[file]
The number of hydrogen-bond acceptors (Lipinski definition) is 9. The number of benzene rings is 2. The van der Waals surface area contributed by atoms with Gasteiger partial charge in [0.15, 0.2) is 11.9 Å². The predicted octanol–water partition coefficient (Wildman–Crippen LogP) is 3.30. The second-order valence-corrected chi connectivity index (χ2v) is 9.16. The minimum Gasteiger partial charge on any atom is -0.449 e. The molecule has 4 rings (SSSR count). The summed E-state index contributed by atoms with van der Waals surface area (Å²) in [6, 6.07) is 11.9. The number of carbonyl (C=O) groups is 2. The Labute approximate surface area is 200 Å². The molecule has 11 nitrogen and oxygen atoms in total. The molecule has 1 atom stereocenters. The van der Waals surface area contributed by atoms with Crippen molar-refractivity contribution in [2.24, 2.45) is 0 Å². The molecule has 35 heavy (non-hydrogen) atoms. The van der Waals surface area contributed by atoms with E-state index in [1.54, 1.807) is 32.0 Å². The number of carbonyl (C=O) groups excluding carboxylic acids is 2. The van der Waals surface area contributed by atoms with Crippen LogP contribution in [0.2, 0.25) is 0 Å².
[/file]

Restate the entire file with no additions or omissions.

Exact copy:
The number of hydrogen-bond acceptors (Lipinski definition) is 9. The number of benzene rings is 2. The van der Waals surface area contributed by atoms with Gasteiger partial charge in [0.15, 0.2) is 11.9 Å². The predicted octanol–water partition coefficient (Wildman–Crippen LogP) is 3.30. The second-order valence-corrected chi connectivity index (χ2v) is 9.16. The minimum Gasteiger partial charge on any atom is -0.449 e. The molecule has 4 rings (SSSR count). The summed E-state index contributed by atoms with van der Waals surface area (Å²) in [6, 6.07) is 11.9. The number of carbonyl (C=O) groups is 2. The Labute approximate surface area is 200 Å². The molecule has 11 nitrogen and oxygen atoms in total. The molecule has 1 atom stereocenters. The van der Waals surface area contributed by atoms with Crippen molar-refractivity contribution in [2.24, 2.45) is 0 Å². The molecule has 35 heavy (non-hydrogen) atoms. The van der Waals surface area contributed by atoms with E-state index in [1.54, 1.807) is 32.0 Å². The number of carbonyl (C=O) groups excluding carboxylic acids is 2. The van der Waals surface area contributed by atoms with Crippen LogP contribution in [0.2, 0.25) is 0 Å².